Greener Journal of Agricultural Sciences Vol. 8, pp. 155159, (8), 2018 ISSN: 23542292 Copyright ©2018, the copyright of this article is retained by the author(s) DOI Link: http://doi.org/10.15580/GJAS.2018.8.060718079 http://gjournals.org/ GJAS 

Correlation and Path Coefficient Analysis for Agronomical Traits of Lowland Adapted Ethiopian Sorghum Genotypes [Sorghum bicolor (L.) Moench] Genotypes
TAFERE Mulualem^{1}, SENTAYEHU Alamrew^{2}, TAYE Tadesse^{3} and DAGNE Wegary^{4}
Greener Journal of Agricultural Sciences, vol. 8, pp. 155159, no. 8, 2018
^{1, 2}Jimma University, College of Agriculture and Veterinary Medicine, P.O.Box, 307, Jimma Ethiopia.
^{3}Plant Breeder, Melkassa Agricultural Research Center, P.O.Box, 436 Adama, Ethiopia.
^{4}Plant Breeder CIMMYT, ILRI Campus P.O.Box, 5689 Addis Ababa, Ethiopia.
^{ }
INTRODUCTION
Sorghum (Sorghum bicolor (L.) Moench) crop is genetically suited to hot and dry agroecologies with frequent drought, where it is difficult to grow other crops. In Ethiopian lowland areas sorghum is mainly grown for both food and feed (stover) purposes. Therefore, it can play a vital role for the uplift of socioeconomic status of the farmers in the areas through development of high yielding varieties along with reasonable maturation date.
The study of associations among quantitative traits is important for assessing the feasibility of joint selection of two or more traits and hence for evaluating the effect of selection for secondary traits on genetic gain for the primary trait under consideration. A positive genetic correlation between two desirable traits makes the job of the plant breeder easy for improving both traits simultaneously. The path coefficient analysis allows partitioning of correlation coefficient into direct and indirect contributions (effects) of various traits towards dependent variable and thus helps in evaluating the causeeffect relationship as well as effective selection. Therefore, the present study is aimed to analyze and determine the traits having greater association with yield utilizing the correlation and path analysis for different traits in sorghum.
MATERIALS AND METHODS
Onehundred ten early and medium maturing lowland adapted sorghum genotypes were used for the experiment. The trial was grown in alpha lattice design with two replications at two locations i.e. Meiso and Sheraro research substations. Mieso is located 9°14′N, 40°45′E, and 1394 m.a.s.l. whereas Sheraro lies in 14.4N, 37.9 E, 1179 m.a.s.l. Both the areas are among the potential sorghum producing dry lowlands in the northern and eastern part of country.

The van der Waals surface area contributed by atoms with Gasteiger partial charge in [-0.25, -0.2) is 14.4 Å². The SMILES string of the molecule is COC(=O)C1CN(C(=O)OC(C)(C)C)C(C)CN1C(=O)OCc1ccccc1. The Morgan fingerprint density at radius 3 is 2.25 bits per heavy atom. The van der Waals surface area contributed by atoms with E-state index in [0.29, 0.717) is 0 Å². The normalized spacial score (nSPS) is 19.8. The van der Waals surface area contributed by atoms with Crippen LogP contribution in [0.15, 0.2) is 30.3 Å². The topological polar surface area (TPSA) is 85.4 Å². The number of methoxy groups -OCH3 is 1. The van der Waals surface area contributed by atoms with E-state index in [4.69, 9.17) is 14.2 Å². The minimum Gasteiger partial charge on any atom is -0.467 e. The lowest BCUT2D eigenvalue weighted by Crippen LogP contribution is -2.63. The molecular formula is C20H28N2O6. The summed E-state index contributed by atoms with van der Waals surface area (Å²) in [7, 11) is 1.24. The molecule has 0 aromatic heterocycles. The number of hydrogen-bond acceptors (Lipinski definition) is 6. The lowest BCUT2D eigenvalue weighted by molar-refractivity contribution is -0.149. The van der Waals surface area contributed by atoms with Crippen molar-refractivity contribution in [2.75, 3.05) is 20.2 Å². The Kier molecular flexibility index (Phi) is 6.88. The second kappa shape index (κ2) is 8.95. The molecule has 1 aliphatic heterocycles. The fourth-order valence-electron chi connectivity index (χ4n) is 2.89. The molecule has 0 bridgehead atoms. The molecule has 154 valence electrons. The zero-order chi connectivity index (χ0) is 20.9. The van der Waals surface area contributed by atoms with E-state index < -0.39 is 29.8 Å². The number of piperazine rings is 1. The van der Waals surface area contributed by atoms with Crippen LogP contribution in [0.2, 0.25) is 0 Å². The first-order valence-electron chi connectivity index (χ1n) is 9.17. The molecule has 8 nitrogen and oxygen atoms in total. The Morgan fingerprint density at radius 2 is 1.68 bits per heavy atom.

Data to be collected
All agronomic data were collected on plot and plant bases using sorghum descriptors (IBPGR/ICRISAT, 1993). In each plot, randomly selected five plants were used to measure the following plant based characters.
Data analysis
Phenotypic (r_{p}) and genotypic (r_{g}) correlation coefficient
The correlation was estimated using the formula suggested by Miller et al. (1958):
Where, Phenotypic correlation coefficient
Phenotypic covariance between character x and y
Where, g_{coxy}= genotypic covariance between character x and y,
r_{g}_{ }= genotypic correlation coefficient,
= Genotypic variance of x character
= Genotypic variance of y character
= Phenotypic variance of x character
=Phenotypic variance of y character
Path coefficient analysis
The path coefficient analysis initially suggested by Wright (1921) and described by Dewey and Lu (1959) allows partitioning of correlation coefficient into direct and indirect contributions (effects) of various traits towards dependent variable and thus helps in assessing the causeeffect relationship as well as effective selection. Genetic correlations were further partitioned into direct and indirect effects using the path coefficient analyses following the method of Dewey and Lu (1959).
Where,mutual association between the independent character i (yield related trait) and dependent character, j (yield ) as measured by the genotypic correlation coefficient; is components of direct effect of the independent character (i) on the dependent character (j) as measured by the genotypic path coefficients; and Σr_{ik}p_{kj =}summation of components of indirect effects of a given independent characters (i) on the given dependent character (j) via all other independent characters (k). Whereas the contribution of the remaining unknown characters are measured as the residual which is calculated as:
RESULTS AND DISCUSSION
Estimation of correlation coefficient of yield and yield related traits
The existence of variation alone in the population is not sufficient for improving desirable characters and hence, estimation of the extent and pattern of genetic variability existing in the available germplasm is essential to breeders. Breeders are also interested in the association that may exist between or among sorghum characters.